Reviewed By: Barbara Rexer, DSW, LCSW, LCADC, CCS, ICCS, DRCC
- Long-term weed use can have unexpected consequences, such as a lower IQ
- Marijuana use particularly affects teenagers because of their developing brains
- Although it can be a “gateway” drug to other substances, it often isn’t
When most people think of the effects of marijuana, they focus on the short-term. THC, the drug’s psychoactive compound, acts on specific receptors in the brain, altering perception and mood. However, marijuana use also produces some long-term implications. If you are wondering about the long-term effects of weed, here’s what you need to know.
The Long-Term Physical Effects of Weed
Marijuana has the ability to alter brain development. When a person uses weed, it changes how the brain builds certain connections, including those responsible for memory, learning, and cognition. In time, the altered pathways result in notable declines in mental capability.
Additionally, weed can produce other long-lasting effects. Breathing problems can occur as smoking marijuana irritates the respiratory system, and users can become more susceptible to future lung infections. Since weed can raise a person’s heart rate for several hours, the drug may also increase a person’s risk of heart attack.
In pregnant women, weed can negatively impact fetal development. There is a connection between marijuana use and low birth weights, as well as increased occurrences of neurological and behavioral problems. When the mother-to-be or breast-feeding mother uses marijuana, the THC influences the fetus’s or infant’s brain development, increasing the risk of certain conditions. It can also affect attention, memory, and problem-solving difficulties in the child.
In some cases, long-term, regular marijuana use can result in Cannabinoid Hyperemesis Syndrome, which causes frequent cycles of severe nausea, vomiting, and, subsequently, dehydration. At times, emergency medical treatment is necessary.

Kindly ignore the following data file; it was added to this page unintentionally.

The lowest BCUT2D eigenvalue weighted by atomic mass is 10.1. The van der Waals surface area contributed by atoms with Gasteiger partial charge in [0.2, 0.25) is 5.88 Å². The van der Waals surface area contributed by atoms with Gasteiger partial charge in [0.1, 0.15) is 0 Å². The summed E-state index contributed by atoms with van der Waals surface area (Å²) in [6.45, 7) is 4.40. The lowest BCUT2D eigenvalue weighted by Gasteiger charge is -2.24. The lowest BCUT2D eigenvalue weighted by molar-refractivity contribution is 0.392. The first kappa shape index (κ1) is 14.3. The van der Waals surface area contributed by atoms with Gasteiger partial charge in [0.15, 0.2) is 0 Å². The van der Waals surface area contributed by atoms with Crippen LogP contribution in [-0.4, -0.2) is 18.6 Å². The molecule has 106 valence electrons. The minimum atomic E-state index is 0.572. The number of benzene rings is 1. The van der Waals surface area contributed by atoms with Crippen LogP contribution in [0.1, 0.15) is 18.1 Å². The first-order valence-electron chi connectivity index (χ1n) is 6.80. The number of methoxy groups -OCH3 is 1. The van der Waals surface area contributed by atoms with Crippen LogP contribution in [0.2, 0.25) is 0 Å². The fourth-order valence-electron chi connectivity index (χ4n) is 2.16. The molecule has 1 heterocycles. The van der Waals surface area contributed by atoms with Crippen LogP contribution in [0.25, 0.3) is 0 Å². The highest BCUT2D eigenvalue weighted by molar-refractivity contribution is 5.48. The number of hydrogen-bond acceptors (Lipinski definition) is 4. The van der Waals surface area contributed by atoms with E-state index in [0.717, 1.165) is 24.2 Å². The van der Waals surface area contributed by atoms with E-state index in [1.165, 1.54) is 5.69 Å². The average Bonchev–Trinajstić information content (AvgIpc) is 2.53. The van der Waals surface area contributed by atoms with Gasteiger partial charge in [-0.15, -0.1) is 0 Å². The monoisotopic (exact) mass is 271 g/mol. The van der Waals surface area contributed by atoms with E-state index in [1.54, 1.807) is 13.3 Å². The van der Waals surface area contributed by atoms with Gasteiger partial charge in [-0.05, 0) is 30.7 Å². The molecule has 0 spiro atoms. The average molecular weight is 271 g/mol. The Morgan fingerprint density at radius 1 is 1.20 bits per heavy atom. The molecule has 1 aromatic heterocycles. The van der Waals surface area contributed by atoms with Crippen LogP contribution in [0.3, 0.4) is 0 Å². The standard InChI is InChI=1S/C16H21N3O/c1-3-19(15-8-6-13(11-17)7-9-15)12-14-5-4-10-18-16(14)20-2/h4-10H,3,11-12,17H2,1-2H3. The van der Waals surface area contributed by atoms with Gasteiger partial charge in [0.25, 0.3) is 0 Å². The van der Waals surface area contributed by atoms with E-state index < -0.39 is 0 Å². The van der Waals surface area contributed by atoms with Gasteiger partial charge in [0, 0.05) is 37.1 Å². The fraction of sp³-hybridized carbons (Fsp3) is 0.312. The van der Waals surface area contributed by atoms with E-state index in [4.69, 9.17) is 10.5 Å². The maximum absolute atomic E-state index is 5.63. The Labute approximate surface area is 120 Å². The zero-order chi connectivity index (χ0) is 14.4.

To summarize, weed can have the following effects:
- Memory problems
- Breathing problems
- Increased risk of heart attack
- Poor fetal development for pregnant users
- Cannabinoid Hyperemesis Syndrome
How Weed Impacts Other Areas of Your Life
Using marijuana regularly could also result in other issues for the user. The effects of THC may lead to a lack of motivation, causing a person to miss out on opportunities or have difficulties managing their life.
Job loss is also a risk. Many companies ban employees from using marijuana in their employment policies. In these cases, even using weed on personal time can be grounds for termination, even in states where recreational use is legal.
Additionally, individuals who report to work under the influence may produce subpar work or miss productivity goals. Additionally, they could be at increased risk of an at-fault accident due to the impairments caused by using marijuana. Being high on the job is usually justification for termination, even if a company doesn’t ban marijuana use.